Ibrahim Halawa, who spent more than four years in prison in Egypt, is due to return home to Ireland on Tuesday (24 October).
Halawa, the son of the most senior Muslim cleric in the Republic of Ireland, was arrested in August 2013 at the age of 17 at a protest in support of the Muslim Brotherhood and ousted President Mohammed Morsi. The protest escalated into violence and 97 people were killed.
The Irish-Egyptian citizen was arrested, along with his three sisters and more than 500 demonstrators, and charged with numerous counts of murder, arson and illegal possession of weapons. His sisters were allowed to return to Ireland after three months.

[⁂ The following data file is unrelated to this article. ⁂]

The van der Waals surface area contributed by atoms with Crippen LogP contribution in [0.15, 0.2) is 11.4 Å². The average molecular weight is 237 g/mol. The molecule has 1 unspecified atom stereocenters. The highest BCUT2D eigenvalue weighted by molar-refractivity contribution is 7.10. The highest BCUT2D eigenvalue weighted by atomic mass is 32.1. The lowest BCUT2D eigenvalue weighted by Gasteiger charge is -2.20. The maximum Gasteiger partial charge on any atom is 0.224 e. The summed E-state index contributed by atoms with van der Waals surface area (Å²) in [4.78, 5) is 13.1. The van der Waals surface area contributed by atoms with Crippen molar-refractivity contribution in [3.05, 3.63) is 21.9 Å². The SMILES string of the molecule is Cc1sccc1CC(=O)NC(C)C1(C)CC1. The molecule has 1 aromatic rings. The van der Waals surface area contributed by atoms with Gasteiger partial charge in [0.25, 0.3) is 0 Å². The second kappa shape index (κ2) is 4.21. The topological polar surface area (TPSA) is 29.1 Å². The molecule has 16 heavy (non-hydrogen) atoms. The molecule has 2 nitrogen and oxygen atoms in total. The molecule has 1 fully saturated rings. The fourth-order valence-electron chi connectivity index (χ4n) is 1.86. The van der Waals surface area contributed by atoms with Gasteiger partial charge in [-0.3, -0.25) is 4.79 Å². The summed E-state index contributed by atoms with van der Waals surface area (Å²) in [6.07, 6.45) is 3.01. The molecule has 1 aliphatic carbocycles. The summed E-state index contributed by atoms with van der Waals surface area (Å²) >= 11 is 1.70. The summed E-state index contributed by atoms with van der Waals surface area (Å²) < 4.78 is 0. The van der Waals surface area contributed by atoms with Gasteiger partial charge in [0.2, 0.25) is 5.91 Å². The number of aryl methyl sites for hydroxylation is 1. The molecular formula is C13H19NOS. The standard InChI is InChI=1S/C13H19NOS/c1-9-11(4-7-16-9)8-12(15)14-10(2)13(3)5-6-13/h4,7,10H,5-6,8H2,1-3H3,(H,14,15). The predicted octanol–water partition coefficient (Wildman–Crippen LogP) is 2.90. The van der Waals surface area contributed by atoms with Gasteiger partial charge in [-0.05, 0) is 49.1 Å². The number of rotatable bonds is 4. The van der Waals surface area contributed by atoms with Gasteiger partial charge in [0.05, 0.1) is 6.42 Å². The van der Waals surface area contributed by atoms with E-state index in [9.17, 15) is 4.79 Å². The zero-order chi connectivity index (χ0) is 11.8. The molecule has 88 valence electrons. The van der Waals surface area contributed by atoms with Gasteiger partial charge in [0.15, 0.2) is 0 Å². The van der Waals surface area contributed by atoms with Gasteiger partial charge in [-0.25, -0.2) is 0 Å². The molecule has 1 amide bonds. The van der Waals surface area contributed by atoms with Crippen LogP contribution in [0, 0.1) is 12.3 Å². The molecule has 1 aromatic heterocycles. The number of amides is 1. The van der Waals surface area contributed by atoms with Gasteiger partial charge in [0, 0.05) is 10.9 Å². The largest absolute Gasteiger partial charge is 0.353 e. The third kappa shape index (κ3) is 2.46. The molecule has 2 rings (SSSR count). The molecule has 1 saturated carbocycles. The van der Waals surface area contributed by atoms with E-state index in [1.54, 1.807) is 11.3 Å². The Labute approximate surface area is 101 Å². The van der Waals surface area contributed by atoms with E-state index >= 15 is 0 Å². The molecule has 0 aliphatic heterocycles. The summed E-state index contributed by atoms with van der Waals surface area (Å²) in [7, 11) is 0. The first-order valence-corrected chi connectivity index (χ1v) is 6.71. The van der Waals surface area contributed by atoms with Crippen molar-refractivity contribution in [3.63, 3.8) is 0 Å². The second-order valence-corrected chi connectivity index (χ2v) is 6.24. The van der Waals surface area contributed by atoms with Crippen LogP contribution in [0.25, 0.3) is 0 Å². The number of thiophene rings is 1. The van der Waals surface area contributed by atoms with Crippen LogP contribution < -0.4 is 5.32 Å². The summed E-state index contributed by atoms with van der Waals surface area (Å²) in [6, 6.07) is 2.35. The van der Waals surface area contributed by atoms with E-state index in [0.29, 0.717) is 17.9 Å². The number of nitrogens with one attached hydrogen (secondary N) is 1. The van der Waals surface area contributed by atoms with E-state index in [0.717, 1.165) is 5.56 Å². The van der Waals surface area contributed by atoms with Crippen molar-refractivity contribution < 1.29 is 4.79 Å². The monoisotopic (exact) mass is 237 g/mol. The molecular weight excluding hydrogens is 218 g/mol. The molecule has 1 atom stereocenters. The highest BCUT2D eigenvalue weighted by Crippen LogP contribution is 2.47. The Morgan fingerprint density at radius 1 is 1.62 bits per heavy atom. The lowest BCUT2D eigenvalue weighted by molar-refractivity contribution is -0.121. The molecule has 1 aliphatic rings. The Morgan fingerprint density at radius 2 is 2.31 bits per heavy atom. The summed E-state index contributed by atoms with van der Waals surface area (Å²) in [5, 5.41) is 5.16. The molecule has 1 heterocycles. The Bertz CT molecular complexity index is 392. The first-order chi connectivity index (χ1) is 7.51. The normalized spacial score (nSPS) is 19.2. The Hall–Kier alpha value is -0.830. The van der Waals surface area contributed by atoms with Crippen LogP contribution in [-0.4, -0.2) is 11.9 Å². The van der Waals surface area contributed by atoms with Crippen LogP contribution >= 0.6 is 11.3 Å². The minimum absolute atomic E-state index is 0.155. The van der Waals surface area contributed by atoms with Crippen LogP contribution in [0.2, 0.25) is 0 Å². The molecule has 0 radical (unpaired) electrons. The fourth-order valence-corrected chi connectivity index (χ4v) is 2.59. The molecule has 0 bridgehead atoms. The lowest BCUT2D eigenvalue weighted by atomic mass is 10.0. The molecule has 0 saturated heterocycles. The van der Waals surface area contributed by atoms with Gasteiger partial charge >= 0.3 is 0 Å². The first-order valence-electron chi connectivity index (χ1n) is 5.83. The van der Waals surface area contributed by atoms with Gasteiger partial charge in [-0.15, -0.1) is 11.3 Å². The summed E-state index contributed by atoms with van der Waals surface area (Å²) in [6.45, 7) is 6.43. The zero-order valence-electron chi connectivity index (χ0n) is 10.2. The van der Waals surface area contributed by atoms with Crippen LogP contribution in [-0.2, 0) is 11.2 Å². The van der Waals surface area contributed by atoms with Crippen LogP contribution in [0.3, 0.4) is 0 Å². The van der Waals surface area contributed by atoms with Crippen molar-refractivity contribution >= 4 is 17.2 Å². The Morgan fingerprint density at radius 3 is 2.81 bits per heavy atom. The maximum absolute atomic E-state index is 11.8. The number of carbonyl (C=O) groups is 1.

Halawa's case was delayed 28 times before his legal team was finally allowed to defend him in court in August 2017.
He was acquitted of all criminal charges in September after spending over four years in detention.
The family lawyer, Darragh Mackin, said Halawa had spent over four years of his life "in the most difficult and cruel conditions." He protested against his detention with a series of hunger strikes and became so weak at one point that he had to use a wheelchair.
"Given the fact he's now free, and is to be reunited with his family, friends and education in Ireland, he is absolutely delighted," he said.
In an Instagram post, Halawa shared his excitement: "Finally on my way home. Thank you to everyone who has caused this moment. I love you all so much looking forward to finally coming home. I will arrive Dublin at 11!"